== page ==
The search for Camelot disrupts a honeymoon in 1812.
Four days into the pregnancy-driven marriage of Sebastian St. Cyr, Viscount Devlin, and Hero Jarvis, daughter of his sworn enemy, Miss Gabrielle Tennyson, an antiquarian who insisted that Camelot was located on the tiny bit of land known as Camlet Moat, is found floating in the moat, stabbed to death. When Bow Street calls upon Sebastian to deal with the death, Hero, a friend of Gabrielle, decides to nose around too. The first order of business: find out what has become of the vanished cousins who were with Gabrielle, young masters George, 9, and Alfred, 3. While their father is organizing a search for the boys, Sebastian focuses on possible motives for Gabrielle’s slaying. She had had a tiff with another antiquarian about King Arthur and the authenticity of a supposed relic, the Glastonbury cross. But Hero’s father, Lord Jarvis, also arouses suspicion through his parliamentary ties and his plotting against Napoleonic spies trying to destabilize the monarchy, including one whose heart may have belonged to Gabrielle. Then an estate manager is shot dead in the moat and the lovelorn French lieutenant dies. Although Sebastian sorts through the various motives and culprits, he still can’t find the two boys. Their fate can be determined only by a detailed inspection of the Tennyson lineage that finally leaves time for Sebastian and Hero to resume the more passionate aspects of their honeymoon.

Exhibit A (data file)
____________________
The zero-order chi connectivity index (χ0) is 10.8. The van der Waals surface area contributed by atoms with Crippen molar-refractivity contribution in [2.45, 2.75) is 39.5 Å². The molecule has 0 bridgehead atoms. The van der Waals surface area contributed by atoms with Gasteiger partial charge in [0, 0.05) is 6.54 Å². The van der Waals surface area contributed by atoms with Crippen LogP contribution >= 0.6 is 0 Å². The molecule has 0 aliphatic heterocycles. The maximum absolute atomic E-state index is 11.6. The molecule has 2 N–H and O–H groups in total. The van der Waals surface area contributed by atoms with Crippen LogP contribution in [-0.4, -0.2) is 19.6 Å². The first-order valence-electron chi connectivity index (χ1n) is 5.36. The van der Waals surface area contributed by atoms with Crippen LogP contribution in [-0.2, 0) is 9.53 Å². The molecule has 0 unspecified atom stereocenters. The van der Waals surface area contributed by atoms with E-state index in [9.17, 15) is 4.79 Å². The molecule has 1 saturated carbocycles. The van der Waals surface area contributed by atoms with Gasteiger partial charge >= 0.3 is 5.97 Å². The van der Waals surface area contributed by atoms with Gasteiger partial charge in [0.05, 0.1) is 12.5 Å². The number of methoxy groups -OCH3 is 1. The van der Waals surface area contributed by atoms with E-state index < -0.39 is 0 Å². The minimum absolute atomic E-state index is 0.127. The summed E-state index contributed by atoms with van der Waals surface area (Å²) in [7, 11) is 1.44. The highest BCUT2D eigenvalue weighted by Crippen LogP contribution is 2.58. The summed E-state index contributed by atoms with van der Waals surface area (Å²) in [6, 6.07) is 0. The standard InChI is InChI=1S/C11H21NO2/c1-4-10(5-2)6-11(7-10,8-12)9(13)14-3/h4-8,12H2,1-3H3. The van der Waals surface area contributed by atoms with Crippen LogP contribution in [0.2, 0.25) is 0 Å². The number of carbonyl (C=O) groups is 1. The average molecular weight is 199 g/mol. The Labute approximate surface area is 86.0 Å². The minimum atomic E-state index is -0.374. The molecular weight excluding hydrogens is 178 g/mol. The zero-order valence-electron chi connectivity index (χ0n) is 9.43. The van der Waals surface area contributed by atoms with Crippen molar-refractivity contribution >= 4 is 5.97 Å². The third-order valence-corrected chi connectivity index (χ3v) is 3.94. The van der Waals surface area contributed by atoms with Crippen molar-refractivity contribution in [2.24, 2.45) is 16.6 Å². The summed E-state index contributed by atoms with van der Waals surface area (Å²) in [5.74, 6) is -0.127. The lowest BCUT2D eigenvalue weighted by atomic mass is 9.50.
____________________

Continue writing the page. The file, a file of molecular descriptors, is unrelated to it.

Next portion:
History buffs will have a heyday hobnobbing with the Tennysons, “discovering” Arthur’s burial site, dabbling in Druid enlightenment and siding with the Brits over Napoleon. Romantics will pine once more over Sebastian (When Shadows Dance, 2011, etc.).